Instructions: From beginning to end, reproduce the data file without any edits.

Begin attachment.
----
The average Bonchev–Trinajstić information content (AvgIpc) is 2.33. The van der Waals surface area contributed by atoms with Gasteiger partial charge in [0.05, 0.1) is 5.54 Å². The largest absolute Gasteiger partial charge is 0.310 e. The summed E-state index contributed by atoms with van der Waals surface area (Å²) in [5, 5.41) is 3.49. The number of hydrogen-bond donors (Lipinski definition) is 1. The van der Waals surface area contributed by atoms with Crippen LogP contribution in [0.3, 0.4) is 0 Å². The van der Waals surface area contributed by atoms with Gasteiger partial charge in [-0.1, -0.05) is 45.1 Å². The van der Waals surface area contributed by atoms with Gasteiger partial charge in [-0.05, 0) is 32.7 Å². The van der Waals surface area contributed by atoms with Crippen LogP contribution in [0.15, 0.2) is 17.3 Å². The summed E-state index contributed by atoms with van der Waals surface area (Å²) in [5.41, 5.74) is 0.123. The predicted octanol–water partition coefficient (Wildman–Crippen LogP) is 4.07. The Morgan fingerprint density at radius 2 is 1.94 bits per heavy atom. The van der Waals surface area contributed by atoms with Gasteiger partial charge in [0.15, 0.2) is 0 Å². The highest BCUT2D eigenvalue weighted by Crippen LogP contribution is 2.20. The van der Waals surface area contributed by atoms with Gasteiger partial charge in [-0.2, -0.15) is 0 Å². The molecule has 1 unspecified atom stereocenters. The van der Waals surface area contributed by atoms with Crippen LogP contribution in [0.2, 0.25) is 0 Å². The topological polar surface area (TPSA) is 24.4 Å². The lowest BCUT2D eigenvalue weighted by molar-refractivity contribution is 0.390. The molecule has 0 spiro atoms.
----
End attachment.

The average Bonchev–Trinajstić information content (AvgIpc) is 2.33. The van der Waals surface area contributed by atoms with Gasteiger partial charge in [0.05, 0.1) is 5.54 Å². The largest absolute Gasteiger partial charge is 0.310 e. The summed E-state index contributed by atoms with van der Waals surface area (Å²) in [5, 5.41) is 3.49. The number of hydrogen-bond donors (Lipinski definition) is 1. The van der Waals surface area contributed by atoms with Crippen LogP contribution in [0.3, 0.4) is 0 Å². The van der Waals surface area contributed by atoms with Gasteiger partial charge in [-0.1, -0.05) is 45.1 Å². The van der Waals surface area contributed by atoms with Gasteiger partial charge in [-0.05, 0) is 32.7 Å². The van der Waals surface area contributed by atoms with Crippen LogP contribution in [0.15, 0.2) is 17.3 Å². The summed E-state index contributed by atoms with van der Waals surface area (Å²) in [5.41, 5.74) is 0.123. The predicted octanol–water partition coefficient (Wildman–Crippen LogP) is 4.07. The Morgan fingerprint density at radius 2 is 1.94 bits per heavy atom. The van der Waals surface area contributed by atoms with Gasteiger partial charge in [0.15, 0.2) is 0 Å². The highest BCUT2D eigenvalue weighted by Crippen LogP contribution is 2.20. The van der Waals surface area contributed by atoms with Gasteiger partial charge in [-0.2, -0.15) is 0 Å². The molecule has 1 unspecified atom stereocenters. The van der Waals surface area contributed by atoms with Crippen LogP contribution in [0.2, 0.25) is 0 Å². The topological polar surface area (TPSA) is 24.4 Å². The lowest BCUT2D eigenvalue weighted by molar-refractivity contribution is 0.390. The molecule has 0 spiro atoms.